So at the highest level – avoid boxed things most of the time.
At the next highest level (what I classify as realistic) – focus on real foods, even if they come in packages (generally if there are more than 3-5 ingredients on a can – e.g. water, salt, and corn) you don’t want it.
The biggest win you can make nutritionally often is AVOIDING boxed things as much as possible.
Here is something I call the “supermarket” skim technique, something we talk about extensively in Dream Body: The Anti-Diet.
When you walk into a market, the real food is always at the entrance. Produce, veggies, fruits, and so on. You can find those on the outside edges of the market.
Next you often find the animal protein – fish, animals, seafood, bacon, dairy, all that kind of stuff.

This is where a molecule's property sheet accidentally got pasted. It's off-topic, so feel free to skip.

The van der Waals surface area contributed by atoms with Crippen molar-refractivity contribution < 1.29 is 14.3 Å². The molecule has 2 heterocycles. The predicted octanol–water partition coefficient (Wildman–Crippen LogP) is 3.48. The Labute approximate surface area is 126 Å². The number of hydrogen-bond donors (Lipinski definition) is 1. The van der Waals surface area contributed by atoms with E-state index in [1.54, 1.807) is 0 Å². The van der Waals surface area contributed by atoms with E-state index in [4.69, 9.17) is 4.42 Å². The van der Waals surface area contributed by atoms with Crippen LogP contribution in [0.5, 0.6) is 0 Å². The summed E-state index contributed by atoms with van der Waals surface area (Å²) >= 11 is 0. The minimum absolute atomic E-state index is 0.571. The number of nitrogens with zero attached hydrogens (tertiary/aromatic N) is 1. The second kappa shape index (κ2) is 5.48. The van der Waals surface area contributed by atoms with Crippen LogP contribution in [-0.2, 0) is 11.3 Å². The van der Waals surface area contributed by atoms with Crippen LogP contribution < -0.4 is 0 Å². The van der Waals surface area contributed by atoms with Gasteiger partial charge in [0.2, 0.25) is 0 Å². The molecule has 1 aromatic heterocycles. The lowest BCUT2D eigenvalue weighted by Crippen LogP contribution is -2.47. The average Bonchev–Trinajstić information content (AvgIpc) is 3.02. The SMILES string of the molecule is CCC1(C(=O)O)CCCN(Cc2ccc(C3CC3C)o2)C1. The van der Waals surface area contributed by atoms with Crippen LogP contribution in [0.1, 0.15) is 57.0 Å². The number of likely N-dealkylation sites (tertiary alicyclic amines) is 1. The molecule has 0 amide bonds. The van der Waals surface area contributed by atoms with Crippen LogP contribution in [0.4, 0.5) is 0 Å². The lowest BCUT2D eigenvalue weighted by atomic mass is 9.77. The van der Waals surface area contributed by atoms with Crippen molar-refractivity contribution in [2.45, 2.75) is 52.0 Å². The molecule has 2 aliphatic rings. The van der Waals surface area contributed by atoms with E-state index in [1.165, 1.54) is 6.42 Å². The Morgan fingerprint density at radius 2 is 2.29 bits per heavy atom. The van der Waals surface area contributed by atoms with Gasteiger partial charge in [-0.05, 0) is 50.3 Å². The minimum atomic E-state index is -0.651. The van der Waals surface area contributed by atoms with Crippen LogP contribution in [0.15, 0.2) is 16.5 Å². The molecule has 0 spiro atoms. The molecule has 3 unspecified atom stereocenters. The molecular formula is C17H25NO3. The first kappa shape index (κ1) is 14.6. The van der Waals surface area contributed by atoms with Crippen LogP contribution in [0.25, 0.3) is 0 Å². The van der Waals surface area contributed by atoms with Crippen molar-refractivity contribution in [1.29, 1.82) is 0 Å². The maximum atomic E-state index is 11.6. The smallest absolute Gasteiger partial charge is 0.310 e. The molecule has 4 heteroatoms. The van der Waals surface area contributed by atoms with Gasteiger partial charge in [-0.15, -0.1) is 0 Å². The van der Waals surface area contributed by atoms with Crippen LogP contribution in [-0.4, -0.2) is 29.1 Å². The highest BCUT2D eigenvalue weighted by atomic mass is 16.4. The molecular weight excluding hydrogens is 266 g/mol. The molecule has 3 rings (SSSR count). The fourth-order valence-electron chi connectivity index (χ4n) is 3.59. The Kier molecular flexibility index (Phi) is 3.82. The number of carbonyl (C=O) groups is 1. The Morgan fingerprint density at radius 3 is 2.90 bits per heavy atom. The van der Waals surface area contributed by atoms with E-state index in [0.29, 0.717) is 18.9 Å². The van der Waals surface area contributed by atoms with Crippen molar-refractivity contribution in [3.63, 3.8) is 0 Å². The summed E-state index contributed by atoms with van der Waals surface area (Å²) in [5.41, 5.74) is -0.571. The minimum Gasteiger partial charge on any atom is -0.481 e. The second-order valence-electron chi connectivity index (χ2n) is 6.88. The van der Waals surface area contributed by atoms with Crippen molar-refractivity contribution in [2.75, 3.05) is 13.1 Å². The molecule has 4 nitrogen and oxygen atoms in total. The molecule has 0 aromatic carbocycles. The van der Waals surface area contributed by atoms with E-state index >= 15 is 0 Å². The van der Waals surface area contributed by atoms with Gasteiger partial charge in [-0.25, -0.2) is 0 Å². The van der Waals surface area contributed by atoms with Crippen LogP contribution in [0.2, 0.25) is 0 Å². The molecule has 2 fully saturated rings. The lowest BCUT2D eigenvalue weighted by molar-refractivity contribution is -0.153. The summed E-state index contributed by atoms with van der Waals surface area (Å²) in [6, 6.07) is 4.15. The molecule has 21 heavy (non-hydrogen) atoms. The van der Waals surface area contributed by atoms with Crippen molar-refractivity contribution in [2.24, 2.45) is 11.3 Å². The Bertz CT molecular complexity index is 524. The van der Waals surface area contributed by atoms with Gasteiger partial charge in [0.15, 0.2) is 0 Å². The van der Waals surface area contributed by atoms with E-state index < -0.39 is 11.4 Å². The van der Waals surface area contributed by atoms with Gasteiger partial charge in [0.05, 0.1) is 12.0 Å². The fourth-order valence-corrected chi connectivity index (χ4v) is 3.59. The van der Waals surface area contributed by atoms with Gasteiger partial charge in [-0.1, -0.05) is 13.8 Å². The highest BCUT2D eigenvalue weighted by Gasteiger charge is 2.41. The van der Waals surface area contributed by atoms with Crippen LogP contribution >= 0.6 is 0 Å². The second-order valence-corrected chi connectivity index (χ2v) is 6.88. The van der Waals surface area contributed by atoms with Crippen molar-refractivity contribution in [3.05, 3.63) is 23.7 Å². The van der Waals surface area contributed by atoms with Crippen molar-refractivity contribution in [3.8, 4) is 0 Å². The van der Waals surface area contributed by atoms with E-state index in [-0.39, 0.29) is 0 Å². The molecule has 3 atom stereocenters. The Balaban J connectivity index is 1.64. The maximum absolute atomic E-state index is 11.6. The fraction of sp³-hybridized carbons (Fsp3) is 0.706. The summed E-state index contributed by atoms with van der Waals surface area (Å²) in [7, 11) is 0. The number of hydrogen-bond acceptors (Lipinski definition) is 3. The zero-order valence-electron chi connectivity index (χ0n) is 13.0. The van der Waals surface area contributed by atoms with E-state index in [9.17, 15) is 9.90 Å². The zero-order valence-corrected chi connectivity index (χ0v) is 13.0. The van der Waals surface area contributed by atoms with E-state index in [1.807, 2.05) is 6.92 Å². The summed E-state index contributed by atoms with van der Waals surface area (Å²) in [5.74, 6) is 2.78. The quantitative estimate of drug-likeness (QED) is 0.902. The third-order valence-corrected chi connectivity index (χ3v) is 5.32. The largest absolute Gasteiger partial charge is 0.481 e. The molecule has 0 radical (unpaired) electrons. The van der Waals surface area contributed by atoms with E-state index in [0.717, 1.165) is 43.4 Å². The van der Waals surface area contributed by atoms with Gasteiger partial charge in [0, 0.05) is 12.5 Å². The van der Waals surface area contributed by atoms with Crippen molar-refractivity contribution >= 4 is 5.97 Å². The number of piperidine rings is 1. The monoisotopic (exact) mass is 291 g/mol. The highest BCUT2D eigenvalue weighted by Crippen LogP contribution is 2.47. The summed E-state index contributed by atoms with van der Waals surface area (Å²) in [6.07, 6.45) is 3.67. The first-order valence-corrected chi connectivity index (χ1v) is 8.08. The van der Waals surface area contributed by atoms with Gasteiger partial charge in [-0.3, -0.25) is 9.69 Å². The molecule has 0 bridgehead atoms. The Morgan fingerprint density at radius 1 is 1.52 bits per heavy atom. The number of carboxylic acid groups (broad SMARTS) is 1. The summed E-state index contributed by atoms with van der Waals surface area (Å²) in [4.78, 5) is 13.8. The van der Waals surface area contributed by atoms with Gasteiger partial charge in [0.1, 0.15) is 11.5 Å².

Last, you find things like soy milk, orange juice, yogurt and eggs.
But in the center of the market is where you always find the most heavily processed stuff – foods that have a “shelf life” almost always have some method of preservation in order to prevent them from going bad.
The supermarket skim technique is simple: when you go into the market, you just skim the edges, and avoid going into the center aisles. You walk in, get your fresh veggies and produce, then you skim over to the seafood and protein isles, and then skim over to your eggs and dairy if you eat those, and then skim back around to the checkout counter (or quickly go through the aisles after).
This is a foolproof way to make sure you’re avoiding the boxed, processed stuff, and avoid the health complications that come with eating them.
Leave a comment below: what’s one tiny change you can make this week to remove processed food?